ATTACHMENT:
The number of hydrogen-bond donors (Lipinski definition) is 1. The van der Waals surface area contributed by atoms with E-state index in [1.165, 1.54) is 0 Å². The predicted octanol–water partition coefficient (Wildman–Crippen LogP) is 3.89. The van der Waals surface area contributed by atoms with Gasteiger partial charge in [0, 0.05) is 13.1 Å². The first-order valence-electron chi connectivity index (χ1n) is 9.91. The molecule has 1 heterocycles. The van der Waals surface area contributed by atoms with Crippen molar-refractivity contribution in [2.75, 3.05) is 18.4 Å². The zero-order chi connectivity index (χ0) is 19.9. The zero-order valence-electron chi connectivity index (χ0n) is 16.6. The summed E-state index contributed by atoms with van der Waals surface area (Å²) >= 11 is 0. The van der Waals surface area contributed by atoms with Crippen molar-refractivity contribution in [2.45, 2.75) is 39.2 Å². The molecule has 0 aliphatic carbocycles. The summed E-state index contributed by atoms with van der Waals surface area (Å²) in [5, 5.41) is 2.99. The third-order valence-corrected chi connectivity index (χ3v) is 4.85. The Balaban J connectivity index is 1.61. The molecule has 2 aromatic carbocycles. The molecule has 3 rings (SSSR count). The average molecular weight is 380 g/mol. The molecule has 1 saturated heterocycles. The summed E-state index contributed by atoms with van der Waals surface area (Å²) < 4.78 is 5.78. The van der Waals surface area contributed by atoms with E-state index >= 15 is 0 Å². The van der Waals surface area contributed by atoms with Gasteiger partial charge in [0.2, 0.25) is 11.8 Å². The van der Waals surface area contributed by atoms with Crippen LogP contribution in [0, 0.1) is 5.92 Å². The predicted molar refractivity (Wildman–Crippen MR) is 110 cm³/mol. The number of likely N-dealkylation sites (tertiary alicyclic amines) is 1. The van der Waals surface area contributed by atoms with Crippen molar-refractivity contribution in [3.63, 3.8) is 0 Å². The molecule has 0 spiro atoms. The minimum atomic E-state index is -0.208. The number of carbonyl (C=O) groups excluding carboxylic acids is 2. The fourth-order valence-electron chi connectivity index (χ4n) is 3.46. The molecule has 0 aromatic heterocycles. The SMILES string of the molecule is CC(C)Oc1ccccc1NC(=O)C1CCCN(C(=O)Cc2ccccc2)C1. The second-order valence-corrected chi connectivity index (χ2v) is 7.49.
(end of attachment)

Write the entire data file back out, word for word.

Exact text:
The number of hydrogen-bond donors (Lipinski definition) is 1. The van der Waals surface area contributed by atoms with E-state index in [1.165, 1.54) is 0 Å². The predicted octanol–water partition coefficient (Wildman–Crippen LogP) is 3.89. The van der Waals surface area contributed by atoms with Gasteiger partial charge in [0, 0.05) is 13.1 Å². The first-order valence-electron chi connectivity index (χ1n) is 9.91. The molecule has 1 heterocycles. The van der Waals surface area contributed by atoms with Crippen molar-refractivity contribution in [2.75, 3.05) is 18.4 Å². The zero-order chi connectivity index (χ0) is 19.9. The zero-order valence-electron chi connectivity index (χ0n) is 16.6. The summed E-state index contributed by atoms with van der Waals surface area (Å²) >= 11 is 0. The van der Waals surface area contributed by atoms with Crippen molar-refractivity contribution in [2.45, 2.75) is 39.2 Å². The molecule has 0 aliphatic carbocycles. The summed E-state index contributed by atoms with van der Waals surface area (Å²) in [5, 5.41) is 2.99. The third-order valence-corrected chi connectivity index (χ3v) is 4.85. The Balaban J connectivity index is 1.61. The molecule has 2 aromatic carbocycles. The molecule has 3 rings (SSSR count). The average molecular weight is 380 g/mol. The molecule has 1 saturated heterocycles. The summed E-state index contributed by atoms with van der Waals surface area (Å²) < 4.78 is 5.78. The van der Waals surface area contributed by atoms with E-state index >= 15 is 0 Å². The van der Waals surface area contributed by atoms with Gasteiger partial charge in [0.2, 0.25) is 11.8 Å². The van der Waals surface area contributed by atoms with Crippen LogP contribution in [0, 0.1) is 5.92 Å². The predicted molar refractivity (Wildman–Crippen MR) is 110 cm³/mol. The number of likely N-dealkylation sites (tertiary alicyclic amines) is 1. The van der Waals surface area contributed by atoms with Crippen molar-refractivity contribution in [3.63, 3.8) is 0 Å². The molecule has 0 spiro atoms. The minimum atomic E-state index is -0.208. The number of carbonyl (C=O) groups excluding carboxylic acids is 2. The fourth-order valence-electron chi connectivity index (χ4n) is 3.46. The molecule has 0 aromatic heterocycles. The SMILES string of the molecule is CC(C)Oc1ccccc1NC(=O)C1CCCN(C(=O)Cc2ccccc2)C1. The second-order valence-corrected chi connectivity index (χ2v) is 7.49.